Listening to upbeat, cheery music can indeed make people happier, scientists say.
Researchers from the University of Missouri discovered that an individual can successfully try to be happier, especially when cheery music aids the process.
“Our work provides support for what many people already do — listen to music to improve their moods,” said lead author Yuna Ferguson.
“Although pursuing personal happiness may be thought of as a self-centred venture, research suggests that happiness relates to a higher probability of socially beneficial behaviour, better physical health, higher income and greater relationship satisfaction,” Ferguson said.
In two studies, participants successfully improved their moods in the short term and boosted their overall happiness over a two week period.
During the first study, participants improved their mood after being instructed to attempt to do so, but only if they listened to the upbeat music of Copland, as opposed to the more sombre Stravinsky.
Other participants, who simply listened to the music without attempting to change their mood, also didn’t report a change in happiness.
In the second study, participants reported higher levels of happiness after two weeks of lab sessions in which they listened to positive music while trying to feel happier, compared to control participants who only listened to music.
However, Ferguson noted that for people to put her research into practice, they must be wary of too much introspection into their mood or constantly asking, “Am I happy yet?”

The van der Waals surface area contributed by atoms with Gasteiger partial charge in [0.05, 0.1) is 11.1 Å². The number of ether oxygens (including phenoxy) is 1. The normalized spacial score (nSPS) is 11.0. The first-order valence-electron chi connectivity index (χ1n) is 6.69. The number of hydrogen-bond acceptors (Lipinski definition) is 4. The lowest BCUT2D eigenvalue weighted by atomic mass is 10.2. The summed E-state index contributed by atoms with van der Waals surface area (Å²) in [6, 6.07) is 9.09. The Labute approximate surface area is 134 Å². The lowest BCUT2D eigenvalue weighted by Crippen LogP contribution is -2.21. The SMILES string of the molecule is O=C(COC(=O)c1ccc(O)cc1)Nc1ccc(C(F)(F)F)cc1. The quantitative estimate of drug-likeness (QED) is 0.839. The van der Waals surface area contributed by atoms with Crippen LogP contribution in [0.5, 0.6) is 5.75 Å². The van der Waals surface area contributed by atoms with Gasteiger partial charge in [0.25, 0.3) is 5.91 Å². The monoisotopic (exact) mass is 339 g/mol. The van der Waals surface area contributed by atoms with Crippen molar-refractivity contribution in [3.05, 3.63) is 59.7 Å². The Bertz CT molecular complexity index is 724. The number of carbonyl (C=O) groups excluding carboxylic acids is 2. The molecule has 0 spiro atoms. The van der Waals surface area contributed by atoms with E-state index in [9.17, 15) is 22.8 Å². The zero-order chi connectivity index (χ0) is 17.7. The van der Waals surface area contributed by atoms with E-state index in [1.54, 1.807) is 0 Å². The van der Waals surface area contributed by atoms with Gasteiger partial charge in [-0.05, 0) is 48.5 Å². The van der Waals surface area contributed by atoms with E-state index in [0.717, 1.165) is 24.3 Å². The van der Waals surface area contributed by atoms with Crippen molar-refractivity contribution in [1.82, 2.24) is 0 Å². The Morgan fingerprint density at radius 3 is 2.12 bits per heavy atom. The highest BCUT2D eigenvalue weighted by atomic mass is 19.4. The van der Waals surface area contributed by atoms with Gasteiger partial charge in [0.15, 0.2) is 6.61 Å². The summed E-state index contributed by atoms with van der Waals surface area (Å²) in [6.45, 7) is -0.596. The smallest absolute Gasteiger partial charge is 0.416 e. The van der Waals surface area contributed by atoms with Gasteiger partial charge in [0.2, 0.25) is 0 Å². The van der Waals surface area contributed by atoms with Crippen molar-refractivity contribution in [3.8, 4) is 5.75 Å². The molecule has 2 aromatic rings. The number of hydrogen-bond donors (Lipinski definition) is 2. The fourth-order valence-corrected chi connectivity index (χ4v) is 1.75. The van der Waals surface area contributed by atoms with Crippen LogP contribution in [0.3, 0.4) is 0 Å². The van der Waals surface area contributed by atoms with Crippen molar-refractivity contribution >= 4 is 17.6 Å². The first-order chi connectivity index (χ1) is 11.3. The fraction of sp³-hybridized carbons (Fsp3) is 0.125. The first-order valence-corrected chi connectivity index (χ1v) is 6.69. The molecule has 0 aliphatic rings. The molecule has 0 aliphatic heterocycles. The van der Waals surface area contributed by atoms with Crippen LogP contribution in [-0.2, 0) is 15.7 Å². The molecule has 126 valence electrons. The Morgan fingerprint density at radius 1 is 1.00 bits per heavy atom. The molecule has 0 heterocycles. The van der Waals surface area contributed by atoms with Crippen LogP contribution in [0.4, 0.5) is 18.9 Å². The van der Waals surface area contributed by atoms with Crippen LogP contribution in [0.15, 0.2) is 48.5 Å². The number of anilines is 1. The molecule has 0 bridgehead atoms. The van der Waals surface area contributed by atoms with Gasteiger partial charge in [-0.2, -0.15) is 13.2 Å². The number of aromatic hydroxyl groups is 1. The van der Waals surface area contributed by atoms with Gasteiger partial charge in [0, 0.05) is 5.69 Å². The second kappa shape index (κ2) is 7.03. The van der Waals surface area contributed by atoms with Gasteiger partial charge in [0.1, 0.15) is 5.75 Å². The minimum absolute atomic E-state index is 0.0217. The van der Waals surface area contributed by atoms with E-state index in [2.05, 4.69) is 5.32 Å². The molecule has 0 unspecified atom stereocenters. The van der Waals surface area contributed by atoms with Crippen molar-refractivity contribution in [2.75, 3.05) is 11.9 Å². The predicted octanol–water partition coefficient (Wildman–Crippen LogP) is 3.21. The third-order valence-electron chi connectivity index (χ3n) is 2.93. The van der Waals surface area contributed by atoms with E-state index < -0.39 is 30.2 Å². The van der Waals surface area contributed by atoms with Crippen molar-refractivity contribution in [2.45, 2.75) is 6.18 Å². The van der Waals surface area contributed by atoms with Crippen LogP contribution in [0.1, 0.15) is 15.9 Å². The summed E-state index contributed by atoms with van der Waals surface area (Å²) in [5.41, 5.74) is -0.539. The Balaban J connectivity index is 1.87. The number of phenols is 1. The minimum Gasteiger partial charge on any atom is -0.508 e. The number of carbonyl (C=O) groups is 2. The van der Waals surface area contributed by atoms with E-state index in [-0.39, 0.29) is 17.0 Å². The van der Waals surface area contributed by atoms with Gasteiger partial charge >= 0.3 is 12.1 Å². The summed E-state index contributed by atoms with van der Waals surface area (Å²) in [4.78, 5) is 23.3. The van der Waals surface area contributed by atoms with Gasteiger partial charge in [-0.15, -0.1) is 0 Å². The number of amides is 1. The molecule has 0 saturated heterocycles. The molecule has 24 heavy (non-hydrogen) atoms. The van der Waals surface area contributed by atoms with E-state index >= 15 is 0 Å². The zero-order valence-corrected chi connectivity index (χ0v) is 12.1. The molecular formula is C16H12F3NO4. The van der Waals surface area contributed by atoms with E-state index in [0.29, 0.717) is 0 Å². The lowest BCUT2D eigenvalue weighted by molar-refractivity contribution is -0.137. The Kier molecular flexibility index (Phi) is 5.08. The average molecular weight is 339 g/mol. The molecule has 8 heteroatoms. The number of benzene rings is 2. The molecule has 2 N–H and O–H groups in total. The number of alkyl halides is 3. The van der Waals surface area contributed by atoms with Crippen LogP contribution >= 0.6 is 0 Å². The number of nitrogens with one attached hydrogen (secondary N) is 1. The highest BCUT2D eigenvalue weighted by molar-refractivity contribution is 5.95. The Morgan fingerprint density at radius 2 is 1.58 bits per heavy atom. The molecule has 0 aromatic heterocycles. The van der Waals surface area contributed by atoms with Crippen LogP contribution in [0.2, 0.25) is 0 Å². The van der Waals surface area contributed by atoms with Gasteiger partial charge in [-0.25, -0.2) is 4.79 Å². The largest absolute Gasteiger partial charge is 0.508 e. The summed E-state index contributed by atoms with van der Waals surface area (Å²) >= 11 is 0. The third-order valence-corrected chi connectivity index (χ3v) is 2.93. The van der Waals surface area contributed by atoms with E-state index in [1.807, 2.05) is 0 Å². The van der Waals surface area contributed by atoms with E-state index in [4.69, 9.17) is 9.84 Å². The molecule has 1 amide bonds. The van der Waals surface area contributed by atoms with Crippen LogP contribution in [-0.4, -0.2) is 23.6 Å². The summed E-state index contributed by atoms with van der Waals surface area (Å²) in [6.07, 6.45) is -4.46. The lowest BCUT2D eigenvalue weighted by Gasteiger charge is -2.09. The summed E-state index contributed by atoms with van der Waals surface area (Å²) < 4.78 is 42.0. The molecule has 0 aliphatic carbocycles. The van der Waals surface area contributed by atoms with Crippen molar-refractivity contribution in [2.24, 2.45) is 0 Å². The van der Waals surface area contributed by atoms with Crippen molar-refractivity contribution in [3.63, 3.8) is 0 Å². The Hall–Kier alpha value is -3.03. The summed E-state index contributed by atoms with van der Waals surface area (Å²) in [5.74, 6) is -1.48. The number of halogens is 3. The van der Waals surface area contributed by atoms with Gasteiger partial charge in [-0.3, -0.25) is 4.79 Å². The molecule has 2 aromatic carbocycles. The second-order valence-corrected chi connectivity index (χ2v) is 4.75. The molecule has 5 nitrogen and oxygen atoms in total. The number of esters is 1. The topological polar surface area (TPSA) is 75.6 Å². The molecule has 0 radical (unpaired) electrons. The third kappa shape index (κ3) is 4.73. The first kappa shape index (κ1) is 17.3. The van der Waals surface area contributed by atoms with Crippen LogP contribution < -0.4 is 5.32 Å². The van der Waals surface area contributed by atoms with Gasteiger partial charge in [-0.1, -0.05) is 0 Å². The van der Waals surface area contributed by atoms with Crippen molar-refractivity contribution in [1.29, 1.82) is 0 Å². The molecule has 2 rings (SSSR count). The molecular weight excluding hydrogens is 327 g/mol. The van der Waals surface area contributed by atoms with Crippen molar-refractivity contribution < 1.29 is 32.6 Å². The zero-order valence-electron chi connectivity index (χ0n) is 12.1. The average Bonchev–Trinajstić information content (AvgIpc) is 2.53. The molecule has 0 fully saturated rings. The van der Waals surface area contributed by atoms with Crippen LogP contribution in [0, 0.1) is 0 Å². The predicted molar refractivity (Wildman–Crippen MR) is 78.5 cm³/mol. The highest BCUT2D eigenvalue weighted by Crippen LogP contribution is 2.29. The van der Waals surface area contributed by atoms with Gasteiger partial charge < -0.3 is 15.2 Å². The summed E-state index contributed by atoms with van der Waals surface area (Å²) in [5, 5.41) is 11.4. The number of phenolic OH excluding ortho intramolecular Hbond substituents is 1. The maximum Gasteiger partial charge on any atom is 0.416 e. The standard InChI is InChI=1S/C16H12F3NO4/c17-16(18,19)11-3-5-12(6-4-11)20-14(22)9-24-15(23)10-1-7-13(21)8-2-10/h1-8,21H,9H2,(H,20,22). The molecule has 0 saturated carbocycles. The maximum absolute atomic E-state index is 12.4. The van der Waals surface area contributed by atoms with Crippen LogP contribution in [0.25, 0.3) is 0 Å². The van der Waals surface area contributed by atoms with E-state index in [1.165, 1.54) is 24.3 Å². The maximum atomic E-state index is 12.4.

“Rather than focusing on how much happiness they’ve gained and engaging in that kind of mental calculation, people could focus more on enjoying their experience of the journey towards happiness and not get hung up on the destination,” said Ferguson.
Ferguson’s work corroborated earlier findings by her doctoral adviser and co-author of the current study, Kennon Sheldon, professor of psychological science in MU’s College of Arts and Science.
“The Hedonic Adaptation Prevention model, developed in my earlier research, says that we can stay in the upper half of our ‘set range’ of potential happiness as long as we keep having positive experiences, and avoid wanting too much more than we have,” said Sheldon.
“Yuna’s research suggests that we can intentionally seek to make mental changes leading to new positive experiences of life. The fact that we’re aware we’re doing this has no detrimental effect,” Sheldon added.